Physicians Asked to Help ALS Patients Die Must Evaluate Motivations, Alternatives, Case Report Says

Physicians Asked to Help ALS Patients Die Must Evaluate Motivations, Alternatives, Case Report Says

Physicians who help amyotrophic lateral sclerosis (ALS) patients die should carefully evaluate their motivations, capacity, and care goals, while also discussing alternatives with their patient, according to researchers.

An ALS patient case and commentary, “How Should Physicians Care for Dying Patients with Amyotrophic Lateral Sclerosis?” appeared in the AMA Journal of Ethics.

The researchers presented the case of “Dr. S,” a palliative care physician in Washington state, which passed the Washington Death with Dignity (DWD) Act in 2008.

Dr. S had been caring for Donald, a 49-year-old ALS patient who used to be a professional violinist and a marathon runner. Donald was diagnosed the year before and his disease worsened rapidly.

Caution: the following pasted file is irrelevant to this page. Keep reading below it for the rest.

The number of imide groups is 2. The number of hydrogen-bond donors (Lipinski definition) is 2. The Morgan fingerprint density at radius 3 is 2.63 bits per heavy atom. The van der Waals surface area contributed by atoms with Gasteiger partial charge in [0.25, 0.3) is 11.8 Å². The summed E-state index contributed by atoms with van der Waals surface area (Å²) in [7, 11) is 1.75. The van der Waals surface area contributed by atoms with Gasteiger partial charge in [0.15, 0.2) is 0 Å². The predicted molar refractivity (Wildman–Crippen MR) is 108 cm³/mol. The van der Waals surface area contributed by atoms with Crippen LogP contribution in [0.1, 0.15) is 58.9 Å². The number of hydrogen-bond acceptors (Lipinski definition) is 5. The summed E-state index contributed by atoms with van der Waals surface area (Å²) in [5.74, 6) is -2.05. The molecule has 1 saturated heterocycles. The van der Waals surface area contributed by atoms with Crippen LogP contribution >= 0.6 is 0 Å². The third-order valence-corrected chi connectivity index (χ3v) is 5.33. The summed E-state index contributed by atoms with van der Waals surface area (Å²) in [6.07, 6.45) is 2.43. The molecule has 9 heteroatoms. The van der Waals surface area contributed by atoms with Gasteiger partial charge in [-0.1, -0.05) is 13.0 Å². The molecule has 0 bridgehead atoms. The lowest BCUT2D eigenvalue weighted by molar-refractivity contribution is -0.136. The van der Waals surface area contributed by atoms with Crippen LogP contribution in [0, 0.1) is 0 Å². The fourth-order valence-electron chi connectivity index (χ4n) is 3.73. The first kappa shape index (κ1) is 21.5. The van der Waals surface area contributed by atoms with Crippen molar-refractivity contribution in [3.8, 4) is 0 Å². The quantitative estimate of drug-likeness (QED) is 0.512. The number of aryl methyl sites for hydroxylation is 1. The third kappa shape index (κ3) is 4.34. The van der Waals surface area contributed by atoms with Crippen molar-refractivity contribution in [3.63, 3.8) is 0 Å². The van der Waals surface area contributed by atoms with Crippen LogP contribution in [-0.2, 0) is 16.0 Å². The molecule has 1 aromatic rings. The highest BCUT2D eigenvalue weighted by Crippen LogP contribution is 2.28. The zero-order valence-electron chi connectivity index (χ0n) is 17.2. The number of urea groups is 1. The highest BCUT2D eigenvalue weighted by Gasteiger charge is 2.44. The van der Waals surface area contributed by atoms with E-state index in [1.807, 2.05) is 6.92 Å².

At the time of his latest appointment with Dr. S, Donald needed a wheelchair and required help to bathe, use the bathroom, dress, and eat. He was unable to use his hands. Although still able to breathe independently, his swallowing function was worsening. As a result, he had started a diet of pureed food and thickened liquids.

At the appointment, Donald said that, after much thought, he decided to end his life. He said that ALS had taken away everything that defined him or gave his life meaning, and that he was not comfortable being totally dependent on others.

He considered that progressing to respiratory assistance or losing the ability to eat or talk would be unacceptable.

“Right now, I can eat. I can talk. I can breathe. I want to die before I lose anything else of importance to me,” he told Dr. S.